With such a wandering life, how do these birds find their way from South America to a small Scottish island across vast expanses of featureless seas? For years it was believed that Manx shearwaters and other birds navigate by visual landmarks and by interpreting Earth’s magnetic field. More recently however, evidence has accumulated to support another hypothesis: birds have the remarkable ability to orientate by odours distributed in the atmosphere. They seem to be able to pinpoint their targets by assessing gradients of scents from numerous sources such as plankton distribution in the ocean, and from areas where prey concentrates.

While impressive in the air, a Manx shearwater doesn’t do so well on land. It can barely walk, relying instead on shuffling or sledging on its belly. This handicap of course makes it an easy prey for predators (in fact, rats are a serious threat to a whole colony if they make their way to a breeding ground). To reduce the risk of predation, Manx shearwaters usually don’t come to land during daylight. On returning from fishing trips, they form ‘rafts’ of floating birds offshore, waiting until dark before making their way to their burrows. Then vocalization becomes important for communication between partners and orientation among similar burrows. So colonies are very noisy after dark, the air filled with a cacophony of thousands of birds growling, cackling and screeching to each other.

Manx Shearwater on its belly. ©Laurie Campbell/SNH

A Manx shearwater on its belly. ©Laurie Campbell/SNH

You can hear some of these sounds in this recording from the British Library Sounds

In the past, these peculiar, otherworldly nocturnal cries were considered manifestations of the supernatural, and 11th-century Vikings believed that Rum was inhabited by noisy trolls. They couldn’t have been more wrong; Manx shearwaters are not trolls, but rather tireless itinerant ambassadors of Britain’s natural heritage.

A final biodiversity note: the flea Ceratophyllus fionnus is found only in Manx shearwaters’ nests on the island of Rum, nowhere else in the world: it is one of the few Scottish endemic species.

Visit the Manx shearwater breeding grounds on the Isle of Rum by night – find out more here.

Check out the Rum NNR website.

 

Posted in biodiversity, Birds, Rum NNR | Tagged , , , , ,

Lus buidhe Bealltainn – Yellow plant of Beltane

The marsh marigold is a vivid reminder of the close links between Gaelic culture and the Scottish seasons, as Ruairidh MacIlleathain explains. Read the full Gaelic version below.

Marsh marigolds. ©Lorne Gill/SNH

Buidhe aig a’ Bhealltainn.  Bha, and tha, lus buidhe Bealltainn a’ comharrachadh toiseach an t-samhraidh ann an inntinn nan Gàidheal. The yellow Beltane plant. To Scotland’s Gaels, the marsh marigold in bloom is a traditional symbol of the start of summer.  ©Lorne Gill/SNH

The day that starts the summer, now the first of May, is still known in Gaelic as latha buidhe Bealltainn – the ‘yellow day of Beltane’. Buidhe, however, doesn’t just mean ‘yellow’. It also has suggestions of good fortune. This plant, which bears yellow flowers at the time of Beltane (the English word came from Gaelic), is lucky – its blooms would often be tied above doorways or to the tails of horses or cattle to bring good fortune. The Gaelic name for the species is lus buidhe Bealltainn (sounds like ‘looss boo-yuh BYOWL-tin’) or the ‘yellow plant of Beltane’.

Another species named for this season is the whimbrel – eun Bealltainn (‘eeun BYOWL-tin’), actually meaning ‘bird of Beltane’. And Tullybelton in Perthshire would have experienced the fires through which cattle and other goods were passed as part of the purification rites of this pre-Christian festival. Its name comes from the Gaelic Tulach Bealltainn or ‘Beltane hill’. The two greatest festivals in the old Gaelic calendar were Bealltainn and, six months later, Samhain – the start of winter. The first day of Samhain is still widely celebrated in Gaelic Scotland, as it is in the English-speaking world, where it’s called ‘Halloween’.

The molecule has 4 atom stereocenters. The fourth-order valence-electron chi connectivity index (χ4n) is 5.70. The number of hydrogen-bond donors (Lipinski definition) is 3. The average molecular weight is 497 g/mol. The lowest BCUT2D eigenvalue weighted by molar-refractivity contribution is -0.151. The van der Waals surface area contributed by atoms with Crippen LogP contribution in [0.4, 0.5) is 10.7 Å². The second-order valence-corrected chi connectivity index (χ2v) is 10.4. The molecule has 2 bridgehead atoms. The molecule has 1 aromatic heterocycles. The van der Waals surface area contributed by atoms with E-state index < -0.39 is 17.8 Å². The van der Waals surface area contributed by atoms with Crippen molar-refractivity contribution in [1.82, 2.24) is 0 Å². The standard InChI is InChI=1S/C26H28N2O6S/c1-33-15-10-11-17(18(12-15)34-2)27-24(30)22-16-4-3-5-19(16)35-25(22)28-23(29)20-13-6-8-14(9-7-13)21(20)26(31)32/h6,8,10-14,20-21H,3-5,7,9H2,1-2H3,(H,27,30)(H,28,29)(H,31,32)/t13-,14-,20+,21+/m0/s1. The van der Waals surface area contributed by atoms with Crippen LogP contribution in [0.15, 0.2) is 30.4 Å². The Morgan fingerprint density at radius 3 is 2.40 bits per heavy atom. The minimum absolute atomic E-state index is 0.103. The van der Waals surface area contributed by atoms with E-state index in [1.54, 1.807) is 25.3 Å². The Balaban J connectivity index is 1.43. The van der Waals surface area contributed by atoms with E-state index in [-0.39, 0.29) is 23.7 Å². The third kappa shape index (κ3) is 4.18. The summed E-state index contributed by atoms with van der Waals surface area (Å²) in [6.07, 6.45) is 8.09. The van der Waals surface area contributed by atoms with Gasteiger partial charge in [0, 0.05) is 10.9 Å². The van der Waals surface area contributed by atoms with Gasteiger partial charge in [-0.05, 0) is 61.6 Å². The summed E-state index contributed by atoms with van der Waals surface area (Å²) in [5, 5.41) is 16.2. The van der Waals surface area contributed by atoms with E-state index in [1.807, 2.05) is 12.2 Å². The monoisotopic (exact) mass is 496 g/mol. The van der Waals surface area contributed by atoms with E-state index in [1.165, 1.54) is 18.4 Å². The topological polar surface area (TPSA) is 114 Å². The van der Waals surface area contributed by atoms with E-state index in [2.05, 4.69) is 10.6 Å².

Whimbrel. ©David Whitaker

Eun Bealltainn / Whimbrel ©David Whitaker

Tha na Gàidheil fhathast a’ comharrachadh na Bealltainn, co-dhiù le bhith ag ainmeachadh a’ chiad latha dhen Chèitean mar ‘Latha Buidhe Bealltainn’. Tha ‘buidhe’ an dà chuid na chomharra de dhath agus de dheagh fhortan (canaidh sinn ‘nach buidhe dhut’ gu cumanta fhathast). Bha Bealltainn bhò thùs na fèill phàganach a bha na inntrigeadh don t-samhradh. Bha e aig ceann eile na bliadhna bho ‘Shamhain’, fèill phàganach eile a bha a’ comharrachadh toiseach a’ gheamhraidh. Chanadh na seann daoine ‘bho Shamhain gu Bealltainn’ nuair a bha iad a’ ciallachadh an leth fuar dhen bhliadhna.

Tha Bealltainn air a comharrachadh ann an lus dùthchasach air an nochd dìtheannan buidhe mun àm sin dhen bhliadhna. ’S e sin Caltha palustris, lus ris an canar marsh marigold ann am Beurla. Ann an Gàidhlig, ’s e ‘lus buidhe Bealltainn’ an t-ainm a th’ air. Bhiodh daoine a’ cur dìtheannan an luis seo os cionn an dorsan airson droch gheasan a sheachnadh; uaireannan bhite gan ceangal ri earbaill cruidh air an dearbh adhbhar. Is cinnteach gu bheil dath an luis co-cheangailte ris mar a bha daoine ga thomhas mar fhortanach.

Marsh marigolds growing in a coastal flush, Skaw, Unst, Shetland. ©Lorne Gill/SNH

©Lorne Gill/SNH

Tha e mar as trice blàth gu leòr aig a’ Bhealltainn ach corra uair cuirear an sneachd mu dheireadh dhen gheamhradh aig an àm sin. Thathar a’ gabhail ‘sneachd mu bheul na Bealltainn’ air a leithid. Agus bhiodh na balaich ag èisteachd airson na cuthaig air latha na Bealltainn. Nan cluinneadh iad i, dh’èigheadh iad “‘Gug-ùg!’ ars a’ chuthag Latha Buidhe Bealltainn”. Agus mhothaich na seann daoine gum biodh an t-eun beag ris an canar a whimbrel ann am Beurla a’ nochdadh aig an àm sin a h-uile bliadhna (coltach ris a’ chuthaig, bidh e a’ cur seachad a’ gheamhraidh ann an Afraga). Mar sin thug iad ‘eun Bealltainn’ air mar ainm.